(Bloomberg) -- Senate Majority Leader Chuck Schumer’s plan to muscle through the Senate sweeping voting rights legislation risks getting sidetracked by Republicans who are instead floating tweaks to the law governing the certification of Electoral College votes.
Schumer already has a tough task ahead if he goes through with forcing a vote to change the Senate’s filibuster rule in order to pass the voting rights bills with a simple majority. Two key Democrats -- Senators Joe Manchin of West Virginia and Kyrsten Sinema of Arizona -- are still not on board with getting rid of the 60-vote threshold to proceed with legislation.
In the meantime, Republicans are trying to entice Manchin and Sinema with alternatives. Maine Senator Susan Collins convened a Zoom call Wednesday with them and others in both parties to consider a bipartisan path on election law changes, including tweaks to the Electoral Count Act and other issues.
Both Senate GOP Leader Mitch McConnell and No. 2 Senate Republican John Thune told reporters this week they are open to changing the 150-year-old law. It’s designed to avert the kind of pressure former President Donald Trump exerted last year on his vice president, Mike Pence, to throw out some electoral votes from the 2020 election.
“There is no accident that this sudden move to reform the Electoral College is being put out there as a way to basically try to distract from the real work that we have to do, which is to make sure that everybody has elections that they can trust,” Democratic Senator Tina Smith of Minnesota said in an interview on Bloomberg Radio.
Democrats have pivoted to voting rights from President Joe Biden’s economic agenda as that legislation stalled because of Manchin’s objections. Schumer is using the anniversary of the Jan. 6, 2021 riot at the U.S. Capitol, which interrupted Congress’s certification of the Electoral College vote in the presidential election, as a rallying point to change U.S. election law.
McConnell and Republicans have used the filibuster to block the Democrats’ voting rights bills, which they argue needlessly impinge on states’ authority to set their own election laws and include ideas Democrats have been pushing for years before Trump’s attempt to overturn the 2020 election.
A Senate GOP leadership aide said modifying the Electoral Count Act, unlike the Democratic election bills, actually responds to what happened last year. McConnell told reporters this week that the law “obviously has some flaws. And it is worth, I think, discussing.”
Schumer warned repeatedly this week against such a narrowly targeted action. He said the changes being proposed “would do nothing more than codify the vice president’s ceremonial role in counting the Electoral College votes.”
But with some states tightening voting laws and considering steps on oversight of voting results, he said, partisan state legislatures “could overturn the elections without fear or recourse.”
While Schumer pushes to change the Senate’s filibuster rules, which give the minority a veto over most legislation, to clear the voting rights legislation, Manchin and Sinema are taking part in discussions about more modest proposals aimed at drawing Republican support.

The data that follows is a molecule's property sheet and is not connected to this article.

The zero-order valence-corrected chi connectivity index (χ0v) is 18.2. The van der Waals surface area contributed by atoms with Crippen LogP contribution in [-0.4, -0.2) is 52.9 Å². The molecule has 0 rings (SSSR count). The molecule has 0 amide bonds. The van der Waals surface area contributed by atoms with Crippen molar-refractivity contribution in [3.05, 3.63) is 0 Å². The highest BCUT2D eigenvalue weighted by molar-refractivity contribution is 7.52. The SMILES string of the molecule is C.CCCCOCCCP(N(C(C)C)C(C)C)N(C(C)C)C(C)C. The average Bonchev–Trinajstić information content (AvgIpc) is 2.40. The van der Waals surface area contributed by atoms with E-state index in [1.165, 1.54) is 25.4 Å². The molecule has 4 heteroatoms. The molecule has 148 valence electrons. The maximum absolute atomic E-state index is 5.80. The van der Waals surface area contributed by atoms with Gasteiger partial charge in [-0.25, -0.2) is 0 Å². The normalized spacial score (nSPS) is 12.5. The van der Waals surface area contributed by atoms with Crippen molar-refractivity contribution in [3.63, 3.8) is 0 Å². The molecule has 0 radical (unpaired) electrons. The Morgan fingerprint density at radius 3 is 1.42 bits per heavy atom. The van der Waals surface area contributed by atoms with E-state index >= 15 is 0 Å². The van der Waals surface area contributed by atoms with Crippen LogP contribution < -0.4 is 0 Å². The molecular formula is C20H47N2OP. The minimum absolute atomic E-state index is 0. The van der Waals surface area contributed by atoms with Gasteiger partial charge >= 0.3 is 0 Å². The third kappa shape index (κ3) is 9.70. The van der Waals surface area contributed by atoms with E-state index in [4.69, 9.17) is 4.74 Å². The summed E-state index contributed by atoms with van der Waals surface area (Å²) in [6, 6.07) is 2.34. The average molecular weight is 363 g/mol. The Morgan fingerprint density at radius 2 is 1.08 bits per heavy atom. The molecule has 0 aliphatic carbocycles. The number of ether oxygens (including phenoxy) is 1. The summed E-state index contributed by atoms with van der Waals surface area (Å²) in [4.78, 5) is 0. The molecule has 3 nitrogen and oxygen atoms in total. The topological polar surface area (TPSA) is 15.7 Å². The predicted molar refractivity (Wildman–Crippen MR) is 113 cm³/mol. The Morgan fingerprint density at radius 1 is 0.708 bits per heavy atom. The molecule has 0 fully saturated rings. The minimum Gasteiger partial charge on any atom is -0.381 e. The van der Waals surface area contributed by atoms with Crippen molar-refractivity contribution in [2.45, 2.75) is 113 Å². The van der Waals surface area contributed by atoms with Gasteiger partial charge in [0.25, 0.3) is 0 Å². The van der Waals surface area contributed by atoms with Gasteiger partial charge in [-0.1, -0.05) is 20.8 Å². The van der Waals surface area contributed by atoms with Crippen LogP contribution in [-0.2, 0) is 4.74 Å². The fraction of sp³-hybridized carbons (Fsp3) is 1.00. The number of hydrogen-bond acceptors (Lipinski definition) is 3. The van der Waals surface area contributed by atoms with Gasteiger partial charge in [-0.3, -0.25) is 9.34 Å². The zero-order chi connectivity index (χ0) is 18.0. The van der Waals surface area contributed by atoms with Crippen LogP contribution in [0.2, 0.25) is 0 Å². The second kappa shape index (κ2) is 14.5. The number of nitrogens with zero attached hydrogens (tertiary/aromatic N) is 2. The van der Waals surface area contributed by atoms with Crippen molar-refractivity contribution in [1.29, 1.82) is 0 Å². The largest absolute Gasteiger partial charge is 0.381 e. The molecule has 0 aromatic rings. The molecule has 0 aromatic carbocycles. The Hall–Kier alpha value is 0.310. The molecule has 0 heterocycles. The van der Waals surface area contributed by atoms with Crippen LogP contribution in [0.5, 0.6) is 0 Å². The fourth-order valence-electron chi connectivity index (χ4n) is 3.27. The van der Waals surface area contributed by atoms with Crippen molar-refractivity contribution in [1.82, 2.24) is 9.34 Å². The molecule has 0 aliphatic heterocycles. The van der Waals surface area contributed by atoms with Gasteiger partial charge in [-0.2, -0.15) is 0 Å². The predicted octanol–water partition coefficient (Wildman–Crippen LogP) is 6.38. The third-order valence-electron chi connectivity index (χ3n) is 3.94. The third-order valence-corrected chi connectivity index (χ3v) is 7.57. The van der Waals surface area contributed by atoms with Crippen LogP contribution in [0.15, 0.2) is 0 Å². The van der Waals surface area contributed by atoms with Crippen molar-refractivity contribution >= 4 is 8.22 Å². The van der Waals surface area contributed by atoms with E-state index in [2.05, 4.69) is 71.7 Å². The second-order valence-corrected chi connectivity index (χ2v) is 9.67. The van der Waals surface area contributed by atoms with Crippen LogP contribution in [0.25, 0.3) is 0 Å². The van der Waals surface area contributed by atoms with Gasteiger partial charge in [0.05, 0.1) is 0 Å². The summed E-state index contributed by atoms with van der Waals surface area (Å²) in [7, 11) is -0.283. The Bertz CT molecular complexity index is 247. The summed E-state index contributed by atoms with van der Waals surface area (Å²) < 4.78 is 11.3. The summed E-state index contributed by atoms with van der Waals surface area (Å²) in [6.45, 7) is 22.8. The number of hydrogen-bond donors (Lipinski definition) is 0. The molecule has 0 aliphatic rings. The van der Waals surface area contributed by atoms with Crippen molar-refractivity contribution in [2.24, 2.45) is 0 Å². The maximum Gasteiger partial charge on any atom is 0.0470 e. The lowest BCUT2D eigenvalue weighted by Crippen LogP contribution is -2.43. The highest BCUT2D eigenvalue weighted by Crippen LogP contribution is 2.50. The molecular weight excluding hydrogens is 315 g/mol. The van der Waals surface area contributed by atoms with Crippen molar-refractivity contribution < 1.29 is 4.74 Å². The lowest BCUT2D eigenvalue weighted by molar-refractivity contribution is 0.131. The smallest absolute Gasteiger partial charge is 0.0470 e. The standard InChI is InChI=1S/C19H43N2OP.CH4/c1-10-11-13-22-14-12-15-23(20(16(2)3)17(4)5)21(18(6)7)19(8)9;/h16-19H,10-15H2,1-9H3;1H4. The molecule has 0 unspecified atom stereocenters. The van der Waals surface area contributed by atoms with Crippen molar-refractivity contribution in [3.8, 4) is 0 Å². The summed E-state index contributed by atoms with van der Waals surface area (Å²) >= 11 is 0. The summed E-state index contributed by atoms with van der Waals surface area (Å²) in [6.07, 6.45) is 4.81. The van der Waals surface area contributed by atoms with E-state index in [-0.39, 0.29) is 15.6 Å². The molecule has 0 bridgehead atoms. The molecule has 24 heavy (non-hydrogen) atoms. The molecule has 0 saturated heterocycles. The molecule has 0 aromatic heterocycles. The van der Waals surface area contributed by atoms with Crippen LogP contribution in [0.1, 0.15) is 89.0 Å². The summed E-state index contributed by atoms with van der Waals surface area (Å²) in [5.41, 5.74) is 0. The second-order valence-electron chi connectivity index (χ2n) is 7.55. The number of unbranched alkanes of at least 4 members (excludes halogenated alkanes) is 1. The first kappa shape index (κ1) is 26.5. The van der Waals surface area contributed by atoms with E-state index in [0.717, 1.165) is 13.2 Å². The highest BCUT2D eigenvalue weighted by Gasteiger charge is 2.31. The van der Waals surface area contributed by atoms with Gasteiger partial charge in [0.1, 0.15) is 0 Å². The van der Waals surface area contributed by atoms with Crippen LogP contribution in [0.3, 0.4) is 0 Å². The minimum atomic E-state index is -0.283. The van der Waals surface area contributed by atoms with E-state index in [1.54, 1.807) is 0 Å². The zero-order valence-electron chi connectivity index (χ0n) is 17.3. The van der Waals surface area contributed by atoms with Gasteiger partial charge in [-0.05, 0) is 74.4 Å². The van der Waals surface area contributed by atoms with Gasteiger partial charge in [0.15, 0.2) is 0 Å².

“Senator Sinema continues to believe bipartisan action is needed to strengthen our democracy and she has been in constant contact with colleagues in both parties on this and other potential areas of common ground,” Hannah Hurley, Sinema’s press secretary, said.
Other senators involved in those discussions included Republicans Thom Tillis of North Carolina, Mitt Romney of Utah, Roger Wicker of Mississippi and Democrat Jeanne Shaheen of New Hampshire.
Schumer said in an interview Thursday on “CBS This Morning” that he still plans to plow ahead with votes on Jan. 17, which is Martin Luther King Jr. Day. He wants to pass both the broad voting rights reform bill and a narrower bill called the John Lewis Voting Rights Act that would restore Justice Department oversight of voting laws in some states. If they fail to get the 10 GOP votes needed to advance to the floor as expected, he said, he’ll use the so-called nuclear option and try to change Senate filibuster rules.
“If we have to change the rules to do it, we will have to vote on changing the rules,” Schumer said. “We don’t have all the votes for that yet, but we’re fighting every day to get them.”
Democratic Representative James Clyburn of South Carolina, who has been a vocal advocate for the voting legislation, said on Bloomberg Television’s “Balance of Power with David Westin” that the filibuster shouldn’t apply to the issue of voting rights. He said the 15th Amendment to the Constitution, which gave Blacks the right to vote, was approved by Congress on a party-line vote.
“Senator Manchin seems to feel that unless it is bipartisan it is not worth doing,” Clyburn said. “History says otherwise.”
Manchin has said there are some filibuster reforms he could support that include lowering the threshold to end debate on legislation from 60 votes to three-fifths of those present and voting, and requiring “talking filibusters,” where senators seeking to block legislation must stay on the floor to maintain endless debate.
He also reiterated his “absolute preference” for bipartisan action. He told reporters this week that changing Senate rules for the voting rights legislation so it can move forward with just 51 votes instead of 67 would be “a heavy lift.”
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